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In June 1988, Noel Barber´s “Tanamera” was filmed at the Raffles
Somerset Maugham once remarked, "Raffles stands for all the fables of the exotic East!", and ever since this saying can be found wherever the logo of Singapore's Raffles Hotel appears.
Maugham fell in love with the Grand Old Lady when he arrived for the first time in March 1921. He used to sit under the frangipani tree in the Palm Court. There he worked every morning until lunch. There and in what is today the spacious Somerset Maugham Suite, he corrected the galleys of his short story collection "The Trembling of a Leaf" and worked on a play called "East of Suez". When he returned to the hotel in 1925, he was writing some stories for "The Casuarina Tree", a rare compilation of indiscretions which helped multiply the anger against him that already escalated in the colonies.
I stayed at the Raffles on a number of occasions - and on two occasions in the Hermann Hesse and the Somerset Maugham Suite - but, unlike Maugham, I never worked before lunch because it took me all morning to recover from the night before. However, once I had gorged myself on Raffles' famous tiffin, it was back and forth between Beach Road and the port of Sembawang to keep an eye on my employer's trans-shipment of tens of thousands of tons of sorghum and barley which came into Singapore in bulk to be bagged into 50kg-bags and reloaded onto one of our ships returning to the Middle East - click here.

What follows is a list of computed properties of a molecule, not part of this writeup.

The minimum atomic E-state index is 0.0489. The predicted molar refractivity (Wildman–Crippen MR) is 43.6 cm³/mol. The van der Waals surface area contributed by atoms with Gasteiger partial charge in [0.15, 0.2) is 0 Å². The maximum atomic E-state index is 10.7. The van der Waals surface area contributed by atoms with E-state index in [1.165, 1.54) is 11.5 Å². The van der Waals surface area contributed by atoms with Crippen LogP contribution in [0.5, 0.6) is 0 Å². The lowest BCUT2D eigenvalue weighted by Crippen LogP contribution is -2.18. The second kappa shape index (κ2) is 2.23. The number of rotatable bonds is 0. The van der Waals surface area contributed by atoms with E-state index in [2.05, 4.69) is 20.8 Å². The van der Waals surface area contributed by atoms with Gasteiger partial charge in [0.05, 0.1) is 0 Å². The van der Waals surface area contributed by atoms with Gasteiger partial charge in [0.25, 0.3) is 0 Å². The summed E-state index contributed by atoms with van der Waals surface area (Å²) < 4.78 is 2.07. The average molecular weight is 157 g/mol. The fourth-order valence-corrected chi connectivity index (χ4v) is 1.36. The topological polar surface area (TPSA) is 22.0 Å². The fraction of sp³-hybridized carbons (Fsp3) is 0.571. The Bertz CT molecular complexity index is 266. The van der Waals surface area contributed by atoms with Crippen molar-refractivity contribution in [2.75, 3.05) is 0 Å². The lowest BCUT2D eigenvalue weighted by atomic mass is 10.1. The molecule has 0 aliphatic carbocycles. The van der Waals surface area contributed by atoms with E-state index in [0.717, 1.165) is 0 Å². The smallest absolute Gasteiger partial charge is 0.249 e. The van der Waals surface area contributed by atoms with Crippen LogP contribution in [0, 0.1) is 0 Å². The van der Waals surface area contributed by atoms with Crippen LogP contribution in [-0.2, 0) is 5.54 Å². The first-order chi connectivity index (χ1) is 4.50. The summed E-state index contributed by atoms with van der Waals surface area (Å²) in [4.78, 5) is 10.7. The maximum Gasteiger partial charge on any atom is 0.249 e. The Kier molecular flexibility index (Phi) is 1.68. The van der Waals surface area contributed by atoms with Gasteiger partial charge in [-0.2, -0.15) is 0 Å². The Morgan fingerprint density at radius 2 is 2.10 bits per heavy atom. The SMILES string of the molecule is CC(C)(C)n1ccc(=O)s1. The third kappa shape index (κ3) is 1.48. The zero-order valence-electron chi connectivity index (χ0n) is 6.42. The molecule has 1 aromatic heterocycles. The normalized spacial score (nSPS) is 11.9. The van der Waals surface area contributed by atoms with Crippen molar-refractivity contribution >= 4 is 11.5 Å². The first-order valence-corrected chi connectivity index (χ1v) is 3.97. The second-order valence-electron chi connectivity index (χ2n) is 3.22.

With the value of our cargoes running into the millions, flying into Singapore in the pointy end of the plane and putting up in the town's best hostelry was little more than a rounding error. Those were the days, my friends; I thought they'd never end - but they did because in a fit of misdiagnosed homesickness I resigned, leaving me with no more than one last look at the legendary Raffles.